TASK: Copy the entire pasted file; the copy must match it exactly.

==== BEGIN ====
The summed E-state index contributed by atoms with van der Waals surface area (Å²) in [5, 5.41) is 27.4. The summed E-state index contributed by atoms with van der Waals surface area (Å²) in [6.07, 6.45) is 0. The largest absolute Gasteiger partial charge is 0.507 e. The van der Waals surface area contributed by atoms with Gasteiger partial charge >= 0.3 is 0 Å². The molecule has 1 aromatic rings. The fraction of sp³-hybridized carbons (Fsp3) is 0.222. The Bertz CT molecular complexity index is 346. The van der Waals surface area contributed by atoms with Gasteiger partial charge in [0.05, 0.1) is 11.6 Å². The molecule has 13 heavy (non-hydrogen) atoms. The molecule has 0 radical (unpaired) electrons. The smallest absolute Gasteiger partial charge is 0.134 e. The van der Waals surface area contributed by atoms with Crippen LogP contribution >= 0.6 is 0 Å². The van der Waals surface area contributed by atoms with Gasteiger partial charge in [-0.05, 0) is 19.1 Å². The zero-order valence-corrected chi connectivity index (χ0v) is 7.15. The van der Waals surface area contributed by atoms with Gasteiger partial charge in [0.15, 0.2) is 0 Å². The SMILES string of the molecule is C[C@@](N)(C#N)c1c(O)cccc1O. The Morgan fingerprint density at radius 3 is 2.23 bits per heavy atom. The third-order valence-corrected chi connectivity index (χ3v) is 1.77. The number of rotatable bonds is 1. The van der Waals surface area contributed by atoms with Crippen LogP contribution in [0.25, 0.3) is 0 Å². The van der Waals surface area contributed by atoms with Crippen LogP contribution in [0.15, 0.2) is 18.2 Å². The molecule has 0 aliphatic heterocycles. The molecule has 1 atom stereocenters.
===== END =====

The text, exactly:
The summed E-state index contributed by atoms with van der Waals surface area (Å²) in [5, 5.41) is 27.4. The summed E-state index contributed by atoms with van der Waals surface area (Å²) in [6.07, 6.45) is 0. The largest absolute Gasteiger partial charge is 0.507 e. The van der Waals surface area contributed by atoms with Gasteiger partial charge >= 0.3 is 0 Å². The molecule has 1 aromatic rings. The fraction of sp³-hybridized carbons (Fsp3) is 0.222. The Bertz CT molecular complexity index is 346. The van der Waals surface area contributed by atoms with Gasteiger partial charge in [0.05, 0.1) is 11.6 Å². The molecule has 13 heavy (non-hydrogen) atoms. The molecule has 0 radical (unpaired) electrons. The smallest absolute Gasteiger partial charge is 0.134 e. The van der Waals surface area contributed by atoms with Crippen LogP contribution >= 0.6 is 0 Å². The van der Waals surface area contributed by atoms with Gasteiger partial charge in [-0.05, 0) is 19.1 Å². The zero-order valence-corrected chi connectivity index (χ0v) is 7.15. The van der Waals surface area contributed by atoms with Gasteiger partial charge in [0.15, 0.2) is 0 Å². The SMILES string of the molecule is C[C@@](N)(C#N)c1c(O)cccc1O. The Morgan fingerprint density at radius 3 is 2.23 bits per heavy atom. The third-order valence-corrected chi connectivity index (χ3v) is 1.77. The number of rotatable bonds is 1. The van der Waals surface area contributed by atoms with Crippen LogP contribution in [0.25, 0.3) is 0 Å². The van der Waals surface area contributed by atoms with Crippen LogP contribution in [0.15, 0.2) is 18.2 Å². The molecule has 0 aliphatic heterocycles. The molecule has 1 atom stereocenters.